David Long's direction of this Molière comedy infuses what could be a dusty antique with light and life
Reviewed by Stacy Alexander Evans, Fri., Feb. 21, 2014
Mary Moody Northen Theatre, 3001 S. Congress, 512/448-8484
Through Feb. 23
Running time: 1 hr., 40 min.
The trials inherent in staging classic works make the director's job tantamount to that of a translator. In this case, even Ranjit Bolt's translation of Molière's best-known work – considered to be more colloquial and "looser" than many other versions – needs a physical guide to ferry the language across the centuries.
With director David Long at the helm of this Mary Moody Northen Theatre production, what might otherwise seem like overlong passages bogged down by antiquated verbiage are infused with light and life. In a contemporary setting, a single umbrella becomes the pièce de résistance in the annals of propdom – such a primary role it plays in a handful of masterful comic moments. Likewise, humanizing tactics such as presenting characters in various states of undress and the artful incorporation of an exercise machine and a voice-stifling vacuum cleaner put a spotlight on the extent to which the directorial touch can make or break a show.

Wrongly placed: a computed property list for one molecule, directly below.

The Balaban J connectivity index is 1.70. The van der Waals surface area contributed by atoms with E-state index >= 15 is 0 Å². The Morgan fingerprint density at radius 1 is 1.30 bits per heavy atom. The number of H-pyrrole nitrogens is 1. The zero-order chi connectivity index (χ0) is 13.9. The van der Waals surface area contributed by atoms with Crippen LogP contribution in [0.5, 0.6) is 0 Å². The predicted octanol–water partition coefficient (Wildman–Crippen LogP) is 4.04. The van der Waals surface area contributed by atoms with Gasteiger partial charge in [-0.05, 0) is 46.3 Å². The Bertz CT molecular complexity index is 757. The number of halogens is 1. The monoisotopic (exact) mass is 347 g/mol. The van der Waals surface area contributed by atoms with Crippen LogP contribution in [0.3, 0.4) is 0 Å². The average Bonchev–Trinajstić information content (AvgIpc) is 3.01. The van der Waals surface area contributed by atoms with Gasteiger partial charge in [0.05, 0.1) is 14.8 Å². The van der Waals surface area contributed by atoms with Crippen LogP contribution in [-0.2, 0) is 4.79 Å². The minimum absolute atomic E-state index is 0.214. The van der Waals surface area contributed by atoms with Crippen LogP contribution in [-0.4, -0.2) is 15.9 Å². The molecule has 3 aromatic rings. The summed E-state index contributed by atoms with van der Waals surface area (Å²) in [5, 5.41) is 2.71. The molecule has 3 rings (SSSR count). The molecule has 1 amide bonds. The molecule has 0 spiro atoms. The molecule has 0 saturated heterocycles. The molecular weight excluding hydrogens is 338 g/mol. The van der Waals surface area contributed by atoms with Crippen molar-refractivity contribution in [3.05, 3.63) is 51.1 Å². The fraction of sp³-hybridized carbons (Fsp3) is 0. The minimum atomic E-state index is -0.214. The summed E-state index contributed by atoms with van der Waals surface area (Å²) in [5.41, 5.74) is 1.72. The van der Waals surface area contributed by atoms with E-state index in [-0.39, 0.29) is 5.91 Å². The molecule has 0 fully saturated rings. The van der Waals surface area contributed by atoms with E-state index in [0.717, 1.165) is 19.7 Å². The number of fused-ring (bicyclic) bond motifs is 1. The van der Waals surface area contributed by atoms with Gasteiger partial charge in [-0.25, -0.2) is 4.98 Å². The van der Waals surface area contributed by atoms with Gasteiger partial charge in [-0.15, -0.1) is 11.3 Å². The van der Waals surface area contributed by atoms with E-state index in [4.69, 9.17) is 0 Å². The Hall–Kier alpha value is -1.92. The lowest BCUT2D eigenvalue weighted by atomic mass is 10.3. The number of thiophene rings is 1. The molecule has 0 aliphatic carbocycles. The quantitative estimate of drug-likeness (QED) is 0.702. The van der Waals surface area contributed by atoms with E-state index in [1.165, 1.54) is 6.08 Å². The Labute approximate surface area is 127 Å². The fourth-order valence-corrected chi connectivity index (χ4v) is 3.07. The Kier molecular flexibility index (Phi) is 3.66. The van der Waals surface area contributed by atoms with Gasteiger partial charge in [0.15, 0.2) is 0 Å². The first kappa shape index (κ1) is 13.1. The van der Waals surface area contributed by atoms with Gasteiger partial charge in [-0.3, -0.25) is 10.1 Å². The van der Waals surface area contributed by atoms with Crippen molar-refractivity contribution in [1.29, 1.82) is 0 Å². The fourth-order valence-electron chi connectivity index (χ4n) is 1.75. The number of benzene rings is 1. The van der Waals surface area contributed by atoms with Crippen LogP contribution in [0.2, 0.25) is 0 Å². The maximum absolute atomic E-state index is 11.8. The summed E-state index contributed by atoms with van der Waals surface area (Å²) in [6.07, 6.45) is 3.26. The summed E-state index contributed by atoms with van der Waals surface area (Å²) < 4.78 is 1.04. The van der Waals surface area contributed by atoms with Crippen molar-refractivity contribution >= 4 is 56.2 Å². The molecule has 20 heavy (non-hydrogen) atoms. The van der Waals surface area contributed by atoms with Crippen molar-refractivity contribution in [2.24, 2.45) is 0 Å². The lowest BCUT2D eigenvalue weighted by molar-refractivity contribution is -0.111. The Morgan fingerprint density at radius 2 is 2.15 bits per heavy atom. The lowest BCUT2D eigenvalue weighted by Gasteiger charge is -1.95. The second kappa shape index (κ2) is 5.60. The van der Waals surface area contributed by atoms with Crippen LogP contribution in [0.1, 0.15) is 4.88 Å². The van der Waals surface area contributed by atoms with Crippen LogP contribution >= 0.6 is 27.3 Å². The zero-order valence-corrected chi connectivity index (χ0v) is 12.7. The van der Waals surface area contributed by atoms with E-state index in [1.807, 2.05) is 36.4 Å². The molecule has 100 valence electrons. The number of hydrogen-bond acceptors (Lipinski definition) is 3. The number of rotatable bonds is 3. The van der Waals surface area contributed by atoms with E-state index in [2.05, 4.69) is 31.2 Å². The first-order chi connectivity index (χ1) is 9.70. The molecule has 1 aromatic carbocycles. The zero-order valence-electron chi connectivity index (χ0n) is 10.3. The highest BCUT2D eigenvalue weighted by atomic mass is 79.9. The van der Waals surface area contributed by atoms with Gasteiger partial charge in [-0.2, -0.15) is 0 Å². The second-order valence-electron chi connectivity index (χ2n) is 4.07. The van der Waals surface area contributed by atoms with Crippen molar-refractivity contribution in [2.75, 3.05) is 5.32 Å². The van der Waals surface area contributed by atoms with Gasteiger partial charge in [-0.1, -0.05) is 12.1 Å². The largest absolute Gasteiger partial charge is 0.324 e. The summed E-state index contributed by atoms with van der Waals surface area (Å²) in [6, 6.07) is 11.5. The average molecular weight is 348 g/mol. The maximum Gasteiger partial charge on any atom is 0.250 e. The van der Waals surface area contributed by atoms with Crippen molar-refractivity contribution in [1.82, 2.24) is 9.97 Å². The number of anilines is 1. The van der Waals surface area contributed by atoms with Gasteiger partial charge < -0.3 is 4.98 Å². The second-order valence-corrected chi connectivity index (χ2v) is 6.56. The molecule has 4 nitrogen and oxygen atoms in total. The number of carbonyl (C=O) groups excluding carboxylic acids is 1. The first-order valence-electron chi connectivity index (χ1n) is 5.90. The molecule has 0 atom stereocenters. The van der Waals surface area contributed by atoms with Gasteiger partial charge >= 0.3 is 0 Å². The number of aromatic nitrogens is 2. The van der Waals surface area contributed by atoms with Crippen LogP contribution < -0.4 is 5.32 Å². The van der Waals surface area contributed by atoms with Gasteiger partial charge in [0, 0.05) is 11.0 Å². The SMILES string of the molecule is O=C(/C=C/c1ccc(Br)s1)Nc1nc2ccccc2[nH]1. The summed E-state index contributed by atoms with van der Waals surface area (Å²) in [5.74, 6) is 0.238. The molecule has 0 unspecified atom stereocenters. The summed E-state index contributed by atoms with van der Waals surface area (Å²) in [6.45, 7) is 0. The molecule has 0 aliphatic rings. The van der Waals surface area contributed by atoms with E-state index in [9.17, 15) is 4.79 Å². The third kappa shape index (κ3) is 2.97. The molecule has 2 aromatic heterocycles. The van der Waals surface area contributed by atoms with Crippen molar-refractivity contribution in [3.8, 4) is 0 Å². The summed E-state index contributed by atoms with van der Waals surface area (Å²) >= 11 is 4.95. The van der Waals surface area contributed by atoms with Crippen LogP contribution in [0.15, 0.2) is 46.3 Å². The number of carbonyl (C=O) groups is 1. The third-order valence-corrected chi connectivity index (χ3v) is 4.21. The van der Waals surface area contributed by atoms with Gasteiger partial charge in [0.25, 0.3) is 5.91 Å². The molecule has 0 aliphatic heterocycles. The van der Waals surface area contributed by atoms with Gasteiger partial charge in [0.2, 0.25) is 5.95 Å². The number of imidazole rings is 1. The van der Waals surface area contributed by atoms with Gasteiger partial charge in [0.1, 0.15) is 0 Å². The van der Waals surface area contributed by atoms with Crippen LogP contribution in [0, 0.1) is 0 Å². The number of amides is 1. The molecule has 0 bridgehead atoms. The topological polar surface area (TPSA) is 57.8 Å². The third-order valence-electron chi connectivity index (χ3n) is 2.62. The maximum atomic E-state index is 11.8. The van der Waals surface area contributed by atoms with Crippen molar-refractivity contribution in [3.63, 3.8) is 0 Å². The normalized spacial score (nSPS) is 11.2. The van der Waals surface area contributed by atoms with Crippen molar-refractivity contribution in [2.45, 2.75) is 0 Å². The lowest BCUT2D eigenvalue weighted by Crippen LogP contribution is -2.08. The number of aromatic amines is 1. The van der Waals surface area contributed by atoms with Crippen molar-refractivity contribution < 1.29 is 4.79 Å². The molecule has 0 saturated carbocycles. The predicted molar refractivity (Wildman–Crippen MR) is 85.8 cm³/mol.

The recorded music – impassioned string versions of rock classics from Guns n' Roses and Lynyrd Skynyrd, among others – serves as a fitting reminder of the challenges and rewards of reinterpretation.
The story revolves around a family under the spell of their boarder, Tartuffe, whose claims to be a virtuous man of God are totally fraudulent, yet the man of the house, Orgon, can't be persuaded of this. A plan is soon hatched to marry Tartuffe to Orgon's daughter, effectively masking the interloper's secret desire for Orgon's wife, Elmire.
The decision to cast a young actor, Jose Antonio Rodriguez, in the role of Tartuffe, turns out to be a good one, as it makes his seduction of Elmire all the saucier. Although very attractive, Liz Beckham's Elmire appears old enough to have mothered this cardigan-clad, iPod-adorned Tartuffe, and thus, l'imposteur comes off as a cross between Eddie Haskell and an aggro version of Dustin Hoffman's character in The Graduate.
Audience members looking for a clear connection between the themes of questionable piety that grounded the play in 1664, and the religious zealotry sometimes found in upper-middle-class living rooms like this one, may find themselves scratching their heads, particularly considering that the work is being staged at a Catholic university. Still, the attack on hypocrisy is clear (religious or otherwise).
As an entertaining night out and a showcase for the work of Long and a fine cast of actors, including Equity guests Beckham, the always formidable Barbara Chisholm (who is, full disclosure, married to Chronicle Arts Editor Robert Faires), and the subversively authentic David Stahl, the show is a fantastic success.